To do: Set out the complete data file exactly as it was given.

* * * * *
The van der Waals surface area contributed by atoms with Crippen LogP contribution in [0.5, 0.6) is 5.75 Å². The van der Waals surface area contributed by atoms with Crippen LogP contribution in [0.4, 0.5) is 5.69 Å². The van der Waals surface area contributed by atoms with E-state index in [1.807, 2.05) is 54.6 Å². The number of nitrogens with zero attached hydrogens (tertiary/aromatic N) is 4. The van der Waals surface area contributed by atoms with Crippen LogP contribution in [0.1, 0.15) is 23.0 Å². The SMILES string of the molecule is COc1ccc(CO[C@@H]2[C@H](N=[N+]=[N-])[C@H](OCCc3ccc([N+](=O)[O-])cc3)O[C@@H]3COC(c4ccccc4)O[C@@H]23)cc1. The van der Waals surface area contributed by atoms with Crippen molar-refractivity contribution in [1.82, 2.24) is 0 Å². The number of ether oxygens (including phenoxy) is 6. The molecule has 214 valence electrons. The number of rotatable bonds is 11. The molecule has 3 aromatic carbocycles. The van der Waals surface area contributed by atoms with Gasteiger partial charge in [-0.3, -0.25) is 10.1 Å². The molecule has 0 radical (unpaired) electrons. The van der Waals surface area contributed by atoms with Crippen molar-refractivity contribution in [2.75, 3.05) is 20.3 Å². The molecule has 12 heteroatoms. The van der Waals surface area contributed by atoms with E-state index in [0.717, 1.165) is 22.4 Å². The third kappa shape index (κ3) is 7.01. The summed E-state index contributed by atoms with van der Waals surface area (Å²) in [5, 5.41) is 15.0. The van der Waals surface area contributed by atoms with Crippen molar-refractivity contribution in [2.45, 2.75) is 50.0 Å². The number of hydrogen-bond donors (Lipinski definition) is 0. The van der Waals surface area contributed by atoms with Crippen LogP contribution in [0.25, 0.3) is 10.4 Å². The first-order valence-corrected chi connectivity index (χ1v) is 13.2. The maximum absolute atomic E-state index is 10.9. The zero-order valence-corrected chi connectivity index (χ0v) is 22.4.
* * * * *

The van der Waals surface area contributed by atoms with Crippen LogP contribution in [0.5, 0.6) is 5.75 Å². The van der Waals surface area contributed by atoms with Crippen LogP contribution in [0.4, 0.5) is 5.69 Å². The van der Waals surface area contributed by atoms with E-state index in [1.807, 2.05) is 54.6 Å². The number of nitrogens with zero attached hydrogens (tertiary/aromatic N) is 4. The van der Waals surface area contributed by atoms with Crippen LogP contribution in [0.1, 0.15) is 23.0 Å². The SMILES string of the molecule is COc1ccc(CO[C@@H]2[C@H](N=[N+]=[N-])[C@H](OCCc3ccc([N+](=O)[O-])cc3)O[C@@H]3COC(c4ccccc4)O[C@@H]23)cc1. The van der Waals surface area contributed by atoms with Crippen molar-refractivity contribution in [1.82, 2.24) is 0 Å². The number of ether oxygens (including phenoxy) is 6. The molecule has 214 valence electrons. The number of rotatable bonds is 11. The molecule has 3 aromatic carbocycles. The van der Waals surface area contributed by atoms with Gasteiger partial charge in [-0.3, -0.25) is 10.1 Å². The molecule has 0 radical (unpaired) electrons. The van der Waals surface area contributed by atoms with Crippen molar-refractivity contribution in [2.75, 3.05) is 20.3 Å². The molecule has 12 heteroatoms. The van der Waals surface area contributed by atoms with E-state index in [0.717, 1.165) is 22.4 Å². The third kappa shape index (κ3) is 7.01. The summed E-state index contributed by atoms with van der Waals surface area (Å²) in [5, 5.41) is 15.0. The van der Waals surface area contributed by atoms with Crippen molar-refractivity contribution in [2.45, 2.75) is 50.0 Å². The number of hydrogen-bond donors (Lipinski definition) is 0. The van der Waals surface area contributed by atoms with Crippen LogP contribution in [0.25, 0.3) is 10.4 Å². The first-order valence-corrected chi connectivity index (χ1v) is 13.2. The maximum absolute atomic E-state index is 10.9. The zero-order valence-corrected chi connectivity index (χ0v) is 22.4.